Tips and Tricks from my Experience

Calling .NET Component from a classic ASP page

Posted in Code, COM, JavaScript, Tips, vb.net by Chakravarthy on December 6, 2007

After a long time, today, got a requirement from ASP page. Our current client has a major application written in classic ASP 2.0, and we have given him an extension functionality written in .NET with VB as programming language.

Now, we have 2 different applications running at the same box with 2 different technologies, ie., an ASP application and an ASP.NET application. For both of the applications, there is a common functionality talking to the database via a webservice written in Java. The current situation demand a common library that will be reused at both ASP.NET pages as well as ASP pages. Apart of the requirement, the one point that led me to post here is “How to call a .NET Assembly in a Classic page”

Creating .NET Assembly

Imports System
Imports System.Runtime.InteropServices
Public Class MyLibClass
    Public Function MyLibFunction() As String
        Return " Invoked the method from COM successfully .."
    End Function
End Class

With the above code, you can generate a .NET DLL after compiling with either Visual Basic Command Line Utility, VBC.EXE or from the Visual Studio Environment. While compiling this code, give extra attention at the assembly attribute to make the DLL Visible to COM as mentioned below.

<Assembly: ComVisible(True)> 

If you are using the Visual Studio Environment, go to the Project Properties, at the Compile section don’t forget to check the “Register COM interop” check box. This check box will be by default unchecked, indicating that the DLL will not be exposed to COM.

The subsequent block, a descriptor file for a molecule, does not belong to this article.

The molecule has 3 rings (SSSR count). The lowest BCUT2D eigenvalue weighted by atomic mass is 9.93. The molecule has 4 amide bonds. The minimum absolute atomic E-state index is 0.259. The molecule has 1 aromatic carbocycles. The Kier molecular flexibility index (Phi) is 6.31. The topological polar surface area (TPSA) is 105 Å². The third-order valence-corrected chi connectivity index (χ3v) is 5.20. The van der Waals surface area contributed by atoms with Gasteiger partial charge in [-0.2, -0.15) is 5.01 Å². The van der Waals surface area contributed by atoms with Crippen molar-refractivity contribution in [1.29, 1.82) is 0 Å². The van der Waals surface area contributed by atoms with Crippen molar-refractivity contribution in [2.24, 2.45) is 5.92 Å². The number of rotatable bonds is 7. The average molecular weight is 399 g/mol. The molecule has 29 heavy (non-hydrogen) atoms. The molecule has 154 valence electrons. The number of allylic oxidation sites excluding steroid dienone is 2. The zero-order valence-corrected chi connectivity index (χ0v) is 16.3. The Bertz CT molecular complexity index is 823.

Now the assembly is ready to reuse. But before we start the actual implementation, if you want the Assembly should be register with the GAC, you have to take the assistance from StrongNameKey file. You can create a Strongname Key file with the command utility SN.EXE or from the Visual Studio as well. The command to create the Strongname Key file is as mentioned below

> sn -k strongnamekeyfile.snk

Once you are done with the strong name key file generation, you can attach the key file either with the /keyfile:strongnamekeyfile.snk option or with the assembly attribute as <Assembly: AssemblyKeyFile(“strongnamekeyfile.snk”)>

Now it is the final time to compile your code and do the calling stuff from ASP page. Once you compile the code from Visual Studio, you will have 3 files, .PDB / .TLB / .DLL. The .DLL is the actual file. You have to do 2 things to share this DLL.

Register as COM as well as with GAC

Now that the DLL is ready, we will take the assistance of REGASM command line utility to register as public assembly.

> regasm /codebase /tlb:a.tlb OurAssemblyFile.dll

With this command, the DLL will be registering at the registry. Please don’t forget to use the /codebase option. To register the same with GAC use the following command

> gacutil /if OutAssemblyFile.dll

This command will register with the GAC and is available as reference within the .NET Framework. With the first command, the object is ready to invoke from ASP code. You can use the COM component with Server.CreateObject(“OurAssemblyFile.ClassName”) command from ASP page. The actual implementation at any ASP page will look like as mentioned below

 dim objCom 
 set objCom = Server.CreateObject("libraryNameSpace.libraryClass")
 objCom.DoSomeWork() ' this method doesn't return any value

Finally, if this page throw any kind of error as Unindentified Class name, then the only solution is to reset the IIS.